Ancient Syria was conquered by Egypt about 1500 B.C.E., and after that by Hebrews, Assyrians, Chaldeans, Persians, and Alexander the Great of Macedonia. From 64 B.C.E. until the Arab conquest in C.E. 636, it was part of the Roman Empire except during brief periods. The Arabs made it a trade center for their extensive empire, but it suffered severely from the Mongol invasion in 1260 and fell to the Ottoman Turks in 1516. Syria remained a Turkish province until World War I.
A secret Anglo-French pact of 1916 put Syria in the French zone of influence. The League of Nations gave France a mandate over Syria after World War I, but the French were forced to put down several nationalist uprisings. In 1930, France recognized Syria as an independent republic, but still subject to the mandate. After nationalist demonstrations in 1939, the French high commissioner suspended the Syrian constitution. In 1941, British and Free French forces invaded Syria to eliminate Vichy control. During the rest of World War II, Syria was an Allied base. Again in 1945, nationalist demonstrations broke into actual fighting, and British troops had to restore order. Syrian forces met a series of reverses while participating in the Arab invasion of Palestine in 1948. In 1958, Egypt and Syria formed the United Arab Republic, with Gamal Abdel Nasser of Egypt as president. However, Syria became independent again on Sept. 29, 1961, following a revolution.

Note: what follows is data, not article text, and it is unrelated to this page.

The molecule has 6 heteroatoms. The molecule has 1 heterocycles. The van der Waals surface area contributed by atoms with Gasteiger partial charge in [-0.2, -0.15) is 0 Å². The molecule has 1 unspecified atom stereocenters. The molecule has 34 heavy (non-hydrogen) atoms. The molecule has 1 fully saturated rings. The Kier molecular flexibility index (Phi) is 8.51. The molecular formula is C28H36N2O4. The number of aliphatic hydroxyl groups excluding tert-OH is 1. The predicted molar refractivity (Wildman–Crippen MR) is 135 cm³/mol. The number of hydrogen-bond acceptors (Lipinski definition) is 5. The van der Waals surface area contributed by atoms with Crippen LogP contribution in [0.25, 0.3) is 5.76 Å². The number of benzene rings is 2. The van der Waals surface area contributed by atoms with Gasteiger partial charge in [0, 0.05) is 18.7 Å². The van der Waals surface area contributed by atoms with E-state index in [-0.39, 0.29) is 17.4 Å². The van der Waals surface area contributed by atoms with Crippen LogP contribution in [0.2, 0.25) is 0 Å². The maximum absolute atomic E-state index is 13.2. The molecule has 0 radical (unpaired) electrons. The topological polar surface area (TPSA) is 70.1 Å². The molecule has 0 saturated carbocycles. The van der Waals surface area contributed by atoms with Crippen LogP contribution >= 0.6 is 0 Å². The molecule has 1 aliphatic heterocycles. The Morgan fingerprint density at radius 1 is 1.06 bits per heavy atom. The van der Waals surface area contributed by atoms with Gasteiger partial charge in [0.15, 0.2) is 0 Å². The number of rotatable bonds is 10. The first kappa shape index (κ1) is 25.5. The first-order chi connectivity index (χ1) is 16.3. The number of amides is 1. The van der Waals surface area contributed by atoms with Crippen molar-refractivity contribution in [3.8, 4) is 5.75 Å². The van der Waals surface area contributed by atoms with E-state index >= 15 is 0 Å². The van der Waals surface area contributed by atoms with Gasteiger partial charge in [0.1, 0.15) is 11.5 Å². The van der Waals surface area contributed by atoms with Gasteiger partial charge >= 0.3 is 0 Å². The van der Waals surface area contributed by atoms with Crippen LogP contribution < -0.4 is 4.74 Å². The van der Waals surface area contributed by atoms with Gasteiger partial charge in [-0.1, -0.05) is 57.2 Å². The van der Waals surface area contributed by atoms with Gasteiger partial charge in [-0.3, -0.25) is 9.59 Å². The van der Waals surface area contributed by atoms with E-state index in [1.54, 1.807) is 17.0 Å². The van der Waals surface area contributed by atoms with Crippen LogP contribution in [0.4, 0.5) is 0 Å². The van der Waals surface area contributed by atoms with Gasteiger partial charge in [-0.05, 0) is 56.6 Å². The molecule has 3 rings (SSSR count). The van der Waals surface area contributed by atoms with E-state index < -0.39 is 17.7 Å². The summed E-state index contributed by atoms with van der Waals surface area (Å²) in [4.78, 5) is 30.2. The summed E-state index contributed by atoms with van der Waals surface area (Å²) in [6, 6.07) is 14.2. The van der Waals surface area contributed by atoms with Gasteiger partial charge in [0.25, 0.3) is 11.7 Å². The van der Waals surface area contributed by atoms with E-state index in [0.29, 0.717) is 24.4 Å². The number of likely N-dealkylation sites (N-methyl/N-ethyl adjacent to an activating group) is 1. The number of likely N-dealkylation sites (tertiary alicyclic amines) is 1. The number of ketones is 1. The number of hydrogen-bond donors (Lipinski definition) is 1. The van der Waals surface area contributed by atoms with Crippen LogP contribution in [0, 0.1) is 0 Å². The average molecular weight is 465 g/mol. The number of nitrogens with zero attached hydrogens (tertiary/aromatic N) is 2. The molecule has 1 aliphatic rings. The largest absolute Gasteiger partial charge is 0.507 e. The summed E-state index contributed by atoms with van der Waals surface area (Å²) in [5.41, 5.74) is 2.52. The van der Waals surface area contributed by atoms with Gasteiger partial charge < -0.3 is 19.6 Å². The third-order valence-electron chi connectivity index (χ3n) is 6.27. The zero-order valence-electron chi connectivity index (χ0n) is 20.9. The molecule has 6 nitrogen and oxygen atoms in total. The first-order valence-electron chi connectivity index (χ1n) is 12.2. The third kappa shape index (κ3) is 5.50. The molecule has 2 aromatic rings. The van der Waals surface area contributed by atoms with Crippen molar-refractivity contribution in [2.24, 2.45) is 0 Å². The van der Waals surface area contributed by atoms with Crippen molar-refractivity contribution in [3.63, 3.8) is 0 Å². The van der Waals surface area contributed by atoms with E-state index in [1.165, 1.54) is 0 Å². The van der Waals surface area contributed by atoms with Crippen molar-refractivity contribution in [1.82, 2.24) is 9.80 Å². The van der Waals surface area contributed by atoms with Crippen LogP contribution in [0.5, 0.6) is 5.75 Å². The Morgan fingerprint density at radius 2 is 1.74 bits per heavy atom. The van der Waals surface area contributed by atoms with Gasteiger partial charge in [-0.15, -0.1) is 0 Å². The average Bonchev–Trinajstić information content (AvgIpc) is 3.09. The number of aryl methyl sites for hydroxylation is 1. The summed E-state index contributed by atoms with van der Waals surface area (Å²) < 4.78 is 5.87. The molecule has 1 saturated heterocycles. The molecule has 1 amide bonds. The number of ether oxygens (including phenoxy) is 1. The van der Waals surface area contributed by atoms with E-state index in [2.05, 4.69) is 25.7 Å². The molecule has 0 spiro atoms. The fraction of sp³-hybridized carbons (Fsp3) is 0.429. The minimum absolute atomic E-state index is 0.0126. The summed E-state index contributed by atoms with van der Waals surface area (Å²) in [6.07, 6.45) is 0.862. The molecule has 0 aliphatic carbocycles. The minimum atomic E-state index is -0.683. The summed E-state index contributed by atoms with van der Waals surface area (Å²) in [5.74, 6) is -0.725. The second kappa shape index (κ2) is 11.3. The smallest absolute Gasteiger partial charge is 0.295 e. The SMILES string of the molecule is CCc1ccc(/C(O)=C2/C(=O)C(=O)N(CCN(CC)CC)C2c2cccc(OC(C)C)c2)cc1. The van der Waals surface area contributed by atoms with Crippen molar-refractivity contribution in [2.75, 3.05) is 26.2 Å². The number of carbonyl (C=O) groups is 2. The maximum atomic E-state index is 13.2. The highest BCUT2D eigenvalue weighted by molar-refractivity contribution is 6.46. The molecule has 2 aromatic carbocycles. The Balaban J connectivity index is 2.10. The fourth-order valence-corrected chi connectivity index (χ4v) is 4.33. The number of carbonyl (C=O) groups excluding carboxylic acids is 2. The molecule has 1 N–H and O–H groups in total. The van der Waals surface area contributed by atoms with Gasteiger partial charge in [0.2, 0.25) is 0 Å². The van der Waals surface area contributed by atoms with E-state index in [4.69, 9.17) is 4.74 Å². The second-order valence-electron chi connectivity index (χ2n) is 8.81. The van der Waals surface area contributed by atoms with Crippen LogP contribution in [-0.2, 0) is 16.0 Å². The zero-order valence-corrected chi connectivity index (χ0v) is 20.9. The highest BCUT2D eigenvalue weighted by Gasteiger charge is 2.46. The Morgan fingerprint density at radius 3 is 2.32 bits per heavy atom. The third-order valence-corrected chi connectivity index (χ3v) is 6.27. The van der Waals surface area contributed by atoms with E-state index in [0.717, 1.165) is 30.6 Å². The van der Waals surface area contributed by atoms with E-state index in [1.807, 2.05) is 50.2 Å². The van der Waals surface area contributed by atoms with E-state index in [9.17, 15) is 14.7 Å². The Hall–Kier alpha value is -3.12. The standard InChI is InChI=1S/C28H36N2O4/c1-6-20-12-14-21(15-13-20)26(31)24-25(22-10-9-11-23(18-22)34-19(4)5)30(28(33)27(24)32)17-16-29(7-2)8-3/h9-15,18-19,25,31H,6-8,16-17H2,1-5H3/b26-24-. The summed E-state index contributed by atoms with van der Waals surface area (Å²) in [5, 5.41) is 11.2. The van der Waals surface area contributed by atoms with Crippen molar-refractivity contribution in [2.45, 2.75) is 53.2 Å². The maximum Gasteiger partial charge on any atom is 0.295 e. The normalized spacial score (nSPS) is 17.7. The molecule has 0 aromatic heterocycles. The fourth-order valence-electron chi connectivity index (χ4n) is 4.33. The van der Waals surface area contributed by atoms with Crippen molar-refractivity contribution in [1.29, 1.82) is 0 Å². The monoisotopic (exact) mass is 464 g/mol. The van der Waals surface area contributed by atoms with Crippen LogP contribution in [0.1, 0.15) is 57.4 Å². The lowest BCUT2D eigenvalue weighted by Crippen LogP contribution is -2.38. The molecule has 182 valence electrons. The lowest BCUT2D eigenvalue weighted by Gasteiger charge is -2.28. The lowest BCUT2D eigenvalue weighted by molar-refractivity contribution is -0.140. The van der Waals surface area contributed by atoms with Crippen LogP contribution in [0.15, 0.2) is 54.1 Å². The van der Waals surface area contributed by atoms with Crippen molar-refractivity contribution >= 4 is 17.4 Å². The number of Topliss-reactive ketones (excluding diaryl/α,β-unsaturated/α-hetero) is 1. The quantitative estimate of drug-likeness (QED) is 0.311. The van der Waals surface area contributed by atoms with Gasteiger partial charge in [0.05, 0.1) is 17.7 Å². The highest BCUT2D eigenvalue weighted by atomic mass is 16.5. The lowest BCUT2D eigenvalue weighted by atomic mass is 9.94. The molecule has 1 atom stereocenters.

In the Arab-Israeli War of 1967, Israel quickly vanquished the Syrian army. Before acceding to the U.N. cease-fire, the Israeli forces took control of the fortified Golan Heights. Syria joined Egypt in attacking Israel in Oct. 1973 in the fourth Arab-Israeli war, but was pushed back from initial successes on the Golan Heights and ended up losing more land. However, in the settlement worked out by U.S. Secretary of State Henry A. Kissinger in 1974, the Syrians recovered all the territory lost in 1973 and a token amount of territory, including the deserted town of Quneitra, lost in 1967.
In the mid-1970s Syria sent some 20,000 troops to support Muslim Lebanese in their armed conflict with Christian militants supported by Israel during the civil war in Lebanon. Syrian troops frequently clashed with Israeli troops during Israel's 1982 invasion of Lebanon and remained thereafter as occupiers of large portions of Lebanon.
The first Arab country to condemn Iraq's invasion of Kuwait, Syria sent troops to help defend Saudi Arabia from possible Iraqi attack. After the Gulf War, hope for peace negotiations between Israel and Arab states, particularly Syria, rose but then foundered. In 1990, President Assad ruled out any possibility of legalizing opposition political parties. In Dec. 1991 voters approved a fourth term for Assad, giving him 99.98% of the vote.
In the 1990s, the slowdown in the Israeli-Palestinian peace process was echoed in the lack of progress in Israeli-Syrian relations. Confronted with a steadily strengthening strategic partnership between Israel and Turkey, Syria took steps to construct a countervailing alliance by improving relations with Iraq, strengthening ties with Iran, and collaborating more closely with Saudi Arabia. The defeat of conservative Israeli prime minister Netanyahu and the election of the Labor Party's Ehud Barak marked a shift in Syrian-Israeli relations. The new Israeli prime minister announced that one of his major goals was to broker peace with Syria and end the low-grade war in Southern Lebanon with the Syrian-backed Hezbollah guerrillas.
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